Jane, that's the name of the CIO and his team. The 2nd, part of it at the time of the investment was the actual product. So, this is a big robot.
That is meant not for a home, but for a commercial use so think about it in a university setting in a cafeteria, or in a corporate setting, and a cafeteria, maybe at airports, or any retail shop.
You have this robot that is making smoothies much more efficiently. Much more personalized.
When when you order through your phone, you may have an allergy to certain kinds of nuts, or you may want an extra bit of mangoes, or you may want to just exactly a smoothie. That's that's green.
And has these particular ingredients.
If you go today to any smoothie maker, you can't get that level of personalization not to mention that level of efficiency because a robot can program all those tasks and can get a lot more economies of efficiencies.
if they're making 40 smoothies,
they can make all 4 of them in the same batch and they can reuse the ingredients so that they reduce the amount of time that would take to pick up each ingredient from a shelf,
which is very hard for a human being to do a human being is much more of a serial thinker.
I'm going to make this then I'm going to make this then I'm going to make this, but for robots, they can shuffle the tax very quickly.
So, that was very exciting for us that here's a robot that has a mixture of hardware and software and the beauty here is in in the artificial intelligence of how you program the tasks. How you schedule the task, how you get them accomplished much more easily.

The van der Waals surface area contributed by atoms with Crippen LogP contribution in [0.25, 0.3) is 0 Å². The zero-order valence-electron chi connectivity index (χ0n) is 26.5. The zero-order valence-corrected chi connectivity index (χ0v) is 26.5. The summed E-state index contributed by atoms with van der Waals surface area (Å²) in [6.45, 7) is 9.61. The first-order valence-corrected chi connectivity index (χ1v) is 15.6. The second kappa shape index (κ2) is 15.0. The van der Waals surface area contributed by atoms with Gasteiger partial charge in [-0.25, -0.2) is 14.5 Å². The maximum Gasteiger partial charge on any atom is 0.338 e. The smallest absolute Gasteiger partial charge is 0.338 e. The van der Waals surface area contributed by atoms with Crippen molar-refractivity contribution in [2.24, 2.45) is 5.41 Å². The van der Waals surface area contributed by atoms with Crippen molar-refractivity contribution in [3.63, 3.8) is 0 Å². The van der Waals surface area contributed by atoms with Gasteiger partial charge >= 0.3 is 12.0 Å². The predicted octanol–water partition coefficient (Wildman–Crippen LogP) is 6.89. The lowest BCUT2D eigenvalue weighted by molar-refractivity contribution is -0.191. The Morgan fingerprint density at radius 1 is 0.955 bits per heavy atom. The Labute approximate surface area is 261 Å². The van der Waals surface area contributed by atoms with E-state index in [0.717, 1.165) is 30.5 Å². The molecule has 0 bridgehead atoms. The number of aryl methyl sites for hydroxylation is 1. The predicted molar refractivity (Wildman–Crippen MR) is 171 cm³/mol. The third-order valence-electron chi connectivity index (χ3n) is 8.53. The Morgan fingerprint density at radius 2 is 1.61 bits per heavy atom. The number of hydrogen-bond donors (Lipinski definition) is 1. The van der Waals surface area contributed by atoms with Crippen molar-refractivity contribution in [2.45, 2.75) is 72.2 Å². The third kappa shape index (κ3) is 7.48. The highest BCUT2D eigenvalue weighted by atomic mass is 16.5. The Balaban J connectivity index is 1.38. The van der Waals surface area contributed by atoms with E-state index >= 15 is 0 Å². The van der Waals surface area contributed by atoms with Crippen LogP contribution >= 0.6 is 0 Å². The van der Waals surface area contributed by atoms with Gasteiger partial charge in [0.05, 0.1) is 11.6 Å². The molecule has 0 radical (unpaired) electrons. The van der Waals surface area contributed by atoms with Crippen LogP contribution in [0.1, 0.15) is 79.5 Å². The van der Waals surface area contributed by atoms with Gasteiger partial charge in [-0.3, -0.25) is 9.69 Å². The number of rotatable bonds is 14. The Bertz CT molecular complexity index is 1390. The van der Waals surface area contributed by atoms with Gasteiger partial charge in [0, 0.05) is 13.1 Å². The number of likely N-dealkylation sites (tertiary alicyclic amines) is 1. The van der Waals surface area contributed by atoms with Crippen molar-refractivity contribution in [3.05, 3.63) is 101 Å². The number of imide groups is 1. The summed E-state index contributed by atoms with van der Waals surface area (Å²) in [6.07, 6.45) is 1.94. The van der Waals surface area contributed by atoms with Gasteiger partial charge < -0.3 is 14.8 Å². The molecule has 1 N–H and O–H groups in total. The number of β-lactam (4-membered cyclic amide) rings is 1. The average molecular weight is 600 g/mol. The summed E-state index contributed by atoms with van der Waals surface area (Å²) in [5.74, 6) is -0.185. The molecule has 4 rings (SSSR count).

And then the 3rd thing here is the business model we, we saw that by making labor more efficient. You can make human beings more efficient.
So, in a in a slightly Pre pandemic world, at least, you might have had 4 people making smoothies.
And now you might have those same for people doing different jobs, which is much more about greeting the customer and, and obviously still handling payments. This robot is not doing that.
But up levels,
the tasks of human beings,
instead of doing the wrote task of cutting vegetables,
chopping mangoes and keeping everything running smoothly robot can do,
all those manual tasks,
much more efficiently mcminn shipping,
getting allow humans to do more higher value,
add a task along the lines of service,
so those were the 3 big reasons why we invested.
This is perfect description and I love the 1st, 2 parts of the due diligence when you were trying some of these stats. I think that seemed like the most important part of it.
But now, now, let's move on and talk a little bit more about the thing that you've mentioned briefly, which is the fact that Ventures is based in Silicon Valley and you've been there for, like, 20 years. What do you think will happen to that place after? They've been demak is over to you.